THE tragic case of a bull that escaped from the bullring in Algemesi (Valencia) two years ago and was shot dead by the Local Police has been closed this week with a €3,000 fine.
In September 2019, during the last bullfighting event that has taken place in the town since the arrival of COVID, one of the bulls manged to open the gate connecting the ring with the bullpen.
It then escaped from the pen and ran amok around the town, goring one man who ended up in hospital with three broken vertebrae in his back and leaving another two people injured as they tried to jump out of the animal’s way.
Several attempts by the police to corner the bull and take it back safely to the pen failed, as the animal managed to flee the town and reach the Magre riverbed.
Once there, it was shot dead with more than 20 gunshots fired by the Local Police.
The Town Hall defended the action taken by the officers, highlighting the urgency of the situation and pointing out that the force is not equipped with special bullets for this kind of occasion, meaning several shots with the regulation weapons were required to floor a bull weighing several hundred kilos.
However, the incident caused outcry throughout the Valencia region and Spain as a whole – particularly among animal welfare associations, who described it as ‘barbaric’.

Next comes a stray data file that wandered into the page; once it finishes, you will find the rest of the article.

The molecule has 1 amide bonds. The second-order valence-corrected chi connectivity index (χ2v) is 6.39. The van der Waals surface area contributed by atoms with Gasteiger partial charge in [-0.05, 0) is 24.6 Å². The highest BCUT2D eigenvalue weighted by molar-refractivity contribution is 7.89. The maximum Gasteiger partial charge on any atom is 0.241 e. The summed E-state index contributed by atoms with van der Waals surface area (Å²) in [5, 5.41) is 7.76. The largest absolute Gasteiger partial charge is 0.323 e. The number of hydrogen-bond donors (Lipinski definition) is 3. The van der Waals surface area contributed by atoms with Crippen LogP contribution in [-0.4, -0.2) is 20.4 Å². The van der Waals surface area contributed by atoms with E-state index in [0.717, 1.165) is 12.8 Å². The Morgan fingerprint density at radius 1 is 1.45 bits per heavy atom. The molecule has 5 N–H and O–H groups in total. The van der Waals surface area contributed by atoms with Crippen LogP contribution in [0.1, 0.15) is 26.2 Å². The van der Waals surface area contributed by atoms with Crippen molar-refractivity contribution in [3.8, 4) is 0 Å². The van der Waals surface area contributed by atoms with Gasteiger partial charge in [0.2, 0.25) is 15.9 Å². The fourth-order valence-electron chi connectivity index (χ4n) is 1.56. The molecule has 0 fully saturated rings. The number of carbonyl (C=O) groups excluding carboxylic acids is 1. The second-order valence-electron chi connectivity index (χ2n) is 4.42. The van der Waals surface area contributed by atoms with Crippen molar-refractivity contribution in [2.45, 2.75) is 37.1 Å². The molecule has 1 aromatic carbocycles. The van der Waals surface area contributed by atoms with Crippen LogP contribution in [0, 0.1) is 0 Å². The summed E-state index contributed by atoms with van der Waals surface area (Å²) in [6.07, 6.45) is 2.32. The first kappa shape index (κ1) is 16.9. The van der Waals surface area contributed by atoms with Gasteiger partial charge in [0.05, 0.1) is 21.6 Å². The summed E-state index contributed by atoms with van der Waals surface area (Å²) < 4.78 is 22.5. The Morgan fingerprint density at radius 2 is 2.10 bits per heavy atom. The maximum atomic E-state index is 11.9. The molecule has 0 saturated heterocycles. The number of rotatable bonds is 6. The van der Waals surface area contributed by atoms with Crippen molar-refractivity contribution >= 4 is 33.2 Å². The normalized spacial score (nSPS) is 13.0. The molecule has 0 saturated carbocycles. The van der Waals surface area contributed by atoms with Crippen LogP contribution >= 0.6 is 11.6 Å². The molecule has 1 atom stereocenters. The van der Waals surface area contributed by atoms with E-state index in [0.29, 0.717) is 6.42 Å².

Finally, this week a court ruled against Algemesi Bullfighting Commission, who admitted that the animal escaped due to a safety fault and accepted a fine of €6,000, which was reduced to half due to immediate payment.
The National Association for the Protection and Welfare of Animals, who took the case to court, have expressed their partial satisfaction with the result but have called for the use of tranquiliser darts during bull-running and other events to prevent this kind of situation from happening again.
But the association goes even further, insisting that ‘it is time to stop using animals for our enjoyment’, calling for an end to bull-based festivities throughout the country and the relocation of animals to nature reserves where they can be admired as part of the ‘growing trend in ecological tourism’.
This week’s court ruling does not, however, threaten the future celebration of bullfights or bull-running events in the area, which are expected to return next year, COVID permitting.